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The top seven qualities universities look for in student applicants

If you are beginning your university application, these are the most important attributes that will impress an admissions officer

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Jeremy Lewis

July 10 2024
7 qualities universities look for in student applications


1. A positive attitude towards study

Students must demonstrate that they are ready to work hard – that they’re not just applying to university for the social life but will be able to cope with the workload of their chosen course and thrive at a higher level of education.

As well as good grades, students can demonstrate this in their personal statements by mentioning personal projects they have taken on to expand their knowledge or study skills. Linking this to their intended area of university study is helpful. Showing the ability to manage your time and workload is important, too. 

2. A passion for the chosen course subject

Students must demonstrate a passion for their chosen subject. Independent extended interest in a subject that goes above and beyond what is required in the classroom, a personal achievement and extracurricular activities can all help to illustrate this. It’s beneficial for students to show how learning within and beyond the classroom links to their chosen course.

Ultimately, passion and perseverance are qualities that are highly sought after by employers, not just universities.

3. An ability to think and work independently

Many admissions officers will be looking for examples that show you are able to take responsibility for your own learning and are able to transition from school to university. 

Highlighting examples where you have worked independently or led a project at school will show that you are ready for university learning. 

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4. An ability to persevere and complete tasks

Universities are looking for indicators that students will complete their course and understand what it entails. If you are a member of a sports team, involved with any committees or school councils or even have a part-time job, it’s worth mentioning this on your personal statement. All these roles show a sense of commitment and ability to take responsibility for tasks. You can also talk about any leadership experience you have gained or contributions that you have made.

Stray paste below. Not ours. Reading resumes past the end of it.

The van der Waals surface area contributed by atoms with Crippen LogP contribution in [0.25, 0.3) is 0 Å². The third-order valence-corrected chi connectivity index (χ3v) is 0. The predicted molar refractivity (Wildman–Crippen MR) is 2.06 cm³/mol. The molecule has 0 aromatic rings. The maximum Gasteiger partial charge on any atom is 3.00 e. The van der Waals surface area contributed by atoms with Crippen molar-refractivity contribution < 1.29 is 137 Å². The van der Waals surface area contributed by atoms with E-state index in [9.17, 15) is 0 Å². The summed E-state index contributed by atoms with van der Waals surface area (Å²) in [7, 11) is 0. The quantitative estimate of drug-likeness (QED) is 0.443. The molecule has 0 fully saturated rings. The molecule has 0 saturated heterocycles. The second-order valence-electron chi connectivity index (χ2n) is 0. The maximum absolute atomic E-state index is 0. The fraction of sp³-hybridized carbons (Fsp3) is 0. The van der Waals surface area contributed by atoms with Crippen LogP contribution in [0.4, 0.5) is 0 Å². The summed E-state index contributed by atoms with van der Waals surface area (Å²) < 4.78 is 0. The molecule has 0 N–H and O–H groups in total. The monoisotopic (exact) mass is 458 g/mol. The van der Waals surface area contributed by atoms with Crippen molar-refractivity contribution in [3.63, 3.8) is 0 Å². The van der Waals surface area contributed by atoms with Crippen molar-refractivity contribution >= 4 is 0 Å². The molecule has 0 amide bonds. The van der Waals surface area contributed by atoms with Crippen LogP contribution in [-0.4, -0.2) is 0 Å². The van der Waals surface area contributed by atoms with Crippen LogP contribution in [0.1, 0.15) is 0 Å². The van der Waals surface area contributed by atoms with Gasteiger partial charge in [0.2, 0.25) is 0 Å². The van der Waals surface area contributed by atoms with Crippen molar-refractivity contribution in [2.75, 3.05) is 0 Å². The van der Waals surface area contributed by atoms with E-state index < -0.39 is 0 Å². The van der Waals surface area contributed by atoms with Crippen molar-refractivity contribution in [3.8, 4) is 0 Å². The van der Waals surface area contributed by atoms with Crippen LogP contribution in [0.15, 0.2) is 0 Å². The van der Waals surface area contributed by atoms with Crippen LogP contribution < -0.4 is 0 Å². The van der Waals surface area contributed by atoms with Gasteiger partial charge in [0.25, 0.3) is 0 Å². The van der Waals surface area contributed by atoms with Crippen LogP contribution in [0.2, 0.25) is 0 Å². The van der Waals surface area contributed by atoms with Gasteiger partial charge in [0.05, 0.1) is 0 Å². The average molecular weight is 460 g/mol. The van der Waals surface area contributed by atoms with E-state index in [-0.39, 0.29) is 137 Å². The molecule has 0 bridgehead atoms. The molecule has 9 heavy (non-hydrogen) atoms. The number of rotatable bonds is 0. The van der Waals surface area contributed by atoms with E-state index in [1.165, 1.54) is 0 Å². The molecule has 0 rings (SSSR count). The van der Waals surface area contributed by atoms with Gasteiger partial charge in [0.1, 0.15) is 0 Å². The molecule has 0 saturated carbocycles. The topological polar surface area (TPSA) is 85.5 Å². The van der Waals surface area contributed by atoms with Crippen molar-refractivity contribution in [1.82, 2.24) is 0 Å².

You could also include additional qualifications, such as music grades, lifeguarding or first aid courses.

5. An inquiring mind

Have you taken the initiative to read around your subject outside the classroom? Researched more about a theory you touched on in class? Talk about this in your personal statement – it not only demonstrates a curious mind but a positive attitude to study, an interest in your course and the ability to think and work independently.

6. Good written English

Make sure you check, check and check again that every word and sentence of your personal statement is spelled correctly, makes sense and is grammatically correct. Ask as many people as you can to proofread it and check that it makes sense – especially teachers who have experience helping with university applications. Admissions officers will notice mistakes, which can suggest a lack of attention and care on your part.

7. An ability to work well in groups

If you are part of a sports team, committee, club or any other group where you work with others, include this in your application to show that you are a good team player.

Many courses require group work, and universities will also want to see evidence of how you can contribute to the institution overall, whether that is being a part of the students’ union, joining a society or starting up a new club.  

This article was written in 2017 and updated in July 2024 by THE Student editor, Seeta Bhardwa.

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